Making a holiday spending plan

Nov 16, 2017

How to budget for the holidays

The end of the year is often a hectic time, especially for women balancing work and family—and budgets. Each holiday season, many find themselves overextended and underprepared, and on top of it all lack room in their spending plans for the extra meals, travel, and gifts. Some even dip into savings or rack up credit-card debt to finance it all.  

Don’t let your generosity ruin your financial plan. Follow these steps to get through this year’s gift-giving season with your wallet intact—and to prepare better for next year.

What you can do now

  • Set a realistic budget. First, figure out how much you can spend without killing your bank account, then commit to that number. Divide your total gift budget across your recipient list in a way that feels right to you. As you do this, ask yourself whether everyone needs a pricey present; in many cases, a homemade item or a card will be just as well-received, and perhaps more meaningful.

  • Make trade-offs. Review your typical monthly spending to hunt for savings opportunities. Could you replace your lunches out with brown bags brought from home, or take public transportation instead of a Lyft? A few weeks of sacrifice might pay for a gift or two, and you might even stick with the frugal habit down the road. 

  • Get creative. “Experience” gifts like a picnic in the park or a trip to the bowling alley can be less expensive, especially if you check Groupon for local offers. Homemade items make great gifts, too—parents with children or even nieces and nephews, for example, can work with them to create original artwork and crafts for loved ones. 

  • Shop smart. If you do opt for a store-bought present, take time to look for the best deal. Websites like RetailMeNot and CouponCabin often offer discounts or cash-back offers, and apps like Shop Savvy help you compare prices across different retailers.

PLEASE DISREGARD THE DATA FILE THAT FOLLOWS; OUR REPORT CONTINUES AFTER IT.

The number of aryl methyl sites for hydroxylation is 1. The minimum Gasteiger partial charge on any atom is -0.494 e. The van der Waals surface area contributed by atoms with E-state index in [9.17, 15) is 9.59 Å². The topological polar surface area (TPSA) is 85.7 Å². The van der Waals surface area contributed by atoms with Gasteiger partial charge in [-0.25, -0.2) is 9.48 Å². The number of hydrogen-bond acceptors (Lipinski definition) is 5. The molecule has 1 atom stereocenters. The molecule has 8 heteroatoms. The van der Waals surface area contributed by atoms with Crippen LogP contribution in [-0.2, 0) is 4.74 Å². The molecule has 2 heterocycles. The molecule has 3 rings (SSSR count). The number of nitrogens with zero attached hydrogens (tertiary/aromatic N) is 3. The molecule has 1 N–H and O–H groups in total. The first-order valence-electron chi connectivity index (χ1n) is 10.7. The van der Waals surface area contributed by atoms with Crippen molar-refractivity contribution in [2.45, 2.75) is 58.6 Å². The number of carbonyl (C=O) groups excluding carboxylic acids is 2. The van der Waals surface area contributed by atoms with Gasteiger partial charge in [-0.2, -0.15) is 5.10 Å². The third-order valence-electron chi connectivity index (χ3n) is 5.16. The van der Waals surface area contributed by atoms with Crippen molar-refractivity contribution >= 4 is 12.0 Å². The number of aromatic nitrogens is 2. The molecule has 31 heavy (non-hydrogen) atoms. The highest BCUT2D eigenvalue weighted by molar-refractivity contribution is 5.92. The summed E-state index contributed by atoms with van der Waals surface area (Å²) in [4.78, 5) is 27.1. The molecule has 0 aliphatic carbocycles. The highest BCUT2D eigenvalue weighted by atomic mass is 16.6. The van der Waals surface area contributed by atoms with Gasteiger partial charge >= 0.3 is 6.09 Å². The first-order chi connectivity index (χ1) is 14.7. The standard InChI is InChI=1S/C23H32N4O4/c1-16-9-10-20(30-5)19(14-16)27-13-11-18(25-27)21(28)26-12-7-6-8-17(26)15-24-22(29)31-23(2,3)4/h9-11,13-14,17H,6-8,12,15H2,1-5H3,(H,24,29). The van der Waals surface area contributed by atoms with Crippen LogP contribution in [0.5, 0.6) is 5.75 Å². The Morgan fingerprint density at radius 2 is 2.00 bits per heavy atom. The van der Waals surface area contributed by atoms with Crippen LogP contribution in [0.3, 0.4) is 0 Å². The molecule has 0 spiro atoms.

• Track your spending. Each time you purchase or make a gift, note it on your gift-recipient list and budget sheet so you can check in on your progress. Stay committed to the overall budget you set: if you find yourself overspending on certain items, look for ways to cut costs on others.  

What you can do next year

  • Adjust the budget. Once the holidays have passed, look over receipts and bank statements. Did you spend more than you are comfortable with? Would you like to be able to spend more next year? Come up with a new number that you would like to budget for gifts—and make sure it makes sense in the context of your other financial goals, like paying down debt, building an emergency fund, or saving for retirement.

  • Set a monthly savings plan. Divide next year’s gift budget by eight, then put that amount of money aside each month, January through August. By the start of September, you will have the money you need to begin shopping. (This will also give you the flexibility to buy a gift earlier in the year when you want to take advantage of a sale or have the time to shop—a life-saver for busy women.) To track your progress, consider opening a special savings account or setting a goal with a budgeting app like Mint.  

  • Store your ideas. Writing a note to yourself when your sister tells you she has always been interested in Catherine the Great will remind you to buy that biography six months down the road, or when you see it on sale. Apps like Evernote let you keep lists at your fingertips at all times; similarly, starting a Pinterest board can help you store ideas throughout the year and even lead you to new ones. (Not into apps? A simple piece of paper tucked into your wallet works, too.)     

  • Start a conversation. Use this holiday season to start conversations with your loved ones about gift-giving. You may find that others are just as stressed about their budgets as you are, and would be happy to exchange fewer gifts.

Kristen Euretig, CFP®, owns Brooklyn Plans, LLC, a financial planning firm dedicated to helping today’s women.

These articles are for informational purposes only and do not constitute tax or financial advice. Individuals should contact their financial professional for assistance.

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